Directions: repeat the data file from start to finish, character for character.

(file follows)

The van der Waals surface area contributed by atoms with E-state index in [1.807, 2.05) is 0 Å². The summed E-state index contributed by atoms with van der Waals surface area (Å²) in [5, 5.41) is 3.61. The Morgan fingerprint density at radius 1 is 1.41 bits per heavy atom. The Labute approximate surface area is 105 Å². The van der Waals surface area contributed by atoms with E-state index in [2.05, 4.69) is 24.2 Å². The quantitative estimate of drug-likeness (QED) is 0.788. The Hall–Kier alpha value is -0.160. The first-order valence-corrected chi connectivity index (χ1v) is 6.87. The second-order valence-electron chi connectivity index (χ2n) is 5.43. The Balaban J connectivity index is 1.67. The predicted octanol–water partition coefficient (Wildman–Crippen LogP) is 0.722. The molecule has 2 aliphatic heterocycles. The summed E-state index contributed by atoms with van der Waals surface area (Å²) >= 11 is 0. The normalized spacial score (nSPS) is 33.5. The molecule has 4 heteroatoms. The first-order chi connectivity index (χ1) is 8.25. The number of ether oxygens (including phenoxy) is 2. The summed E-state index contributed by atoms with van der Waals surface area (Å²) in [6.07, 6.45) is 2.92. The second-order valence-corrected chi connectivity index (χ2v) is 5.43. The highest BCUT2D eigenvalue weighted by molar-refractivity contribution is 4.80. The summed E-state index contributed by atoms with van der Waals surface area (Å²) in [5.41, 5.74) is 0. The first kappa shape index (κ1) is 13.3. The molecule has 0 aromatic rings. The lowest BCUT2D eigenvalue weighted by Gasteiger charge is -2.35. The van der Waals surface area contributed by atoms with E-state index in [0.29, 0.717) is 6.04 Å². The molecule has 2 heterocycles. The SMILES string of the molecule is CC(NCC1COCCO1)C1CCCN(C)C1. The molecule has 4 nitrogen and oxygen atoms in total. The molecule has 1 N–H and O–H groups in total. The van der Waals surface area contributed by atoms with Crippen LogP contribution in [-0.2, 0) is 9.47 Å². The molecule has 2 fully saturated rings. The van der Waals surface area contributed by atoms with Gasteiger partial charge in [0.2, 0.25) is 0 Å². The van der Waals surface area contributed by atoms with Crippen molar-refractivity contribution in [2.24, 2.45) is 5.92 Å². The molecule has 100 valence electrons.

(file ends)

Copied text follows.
The van der Waals surface area contributed by atoms with E-state index in [1.807, 2.05) is 0 Å². The summed E-state index contributed by atoms with van der Waals surface area (Å²) in [5, 5.41) is 3.61. The Morgan fingerprint density at radius 1 is 1.41 bits per heavy atom. The Labute approximate surface area is 105 Å². The van der Waals surface area contributed by atoms with E-state index in [2.05, 4.69) is 24.2 Å². The quantitative estimate of drug-likeness (QED) is 0.788. The Hall–Kier alpha value is -0.160. The first-order valence-corrected chi connectivity index (χ1v) is 6.87. The second-order valence-electron chi connectivity index (χ2n) is 5.43. The Balaban J connectivity index is 1.67. The predicted octanol–water partition coefficient (Wildman–Crippen LogP) is 0.722. The molecule has 2 aliphatic heterocycles. The summed E-state index contributed by atoms with van der Waals surface area (Å²) >= 11 is 0. The normalized spacial score (nSPS) is 33.5. The molecule has 4 heteroatoms. The first-order chi connectivity index (χ1) is 8.25. The number of ether oxygens (including phenoxy) is 2. The summed E-state index contributed by atoms with van der Waals surface area (Å²) in [6.07, 6.45) is 2.92. The second-order valence-corrected chi connectivity index (χ2v) is 5.43. The highest BCUT2D eigenvalue weighted by molar-refractivity contribution is 4.80. The summed E-state index contributed by atoms with van der Waals surface area (Å²) in [5.41, 5.74) is 0. The first kappa shape index (κ1) is 13.3. The molecule has 0 aromatic rings. The lowest BCUT2D eigenvalue weighted by Gasteiger charge is -2.35. The van der Waals surface area contributed by atoms with E-state index in [0.29, 0.717) is 6.04 Å². The molecule has 2 heterocycles. The SMILES string of the molecule is CC(NCC1COCCO1)C1CCCN(C)C1. The molecule has 4 nitrogen and oxygen atoms in total. The molecule has 1 N–H and O–H groups in total. The van der Waals surface area contributed by atoms with Crippen LogP contribution in [-0.2, 0) is 9.47 Å². The molecule has 2 fully saturated rings. The van der Waals surface area contributed by atoms with Gasteiger partial charge in [0.2, 0.25) is 0 Å². The van der Waals surface area contributed by atoms with Crippen molar-refractivity contribution in [2.24, 2.45) is 5.92 Å². The molecule has 100 valence electrons.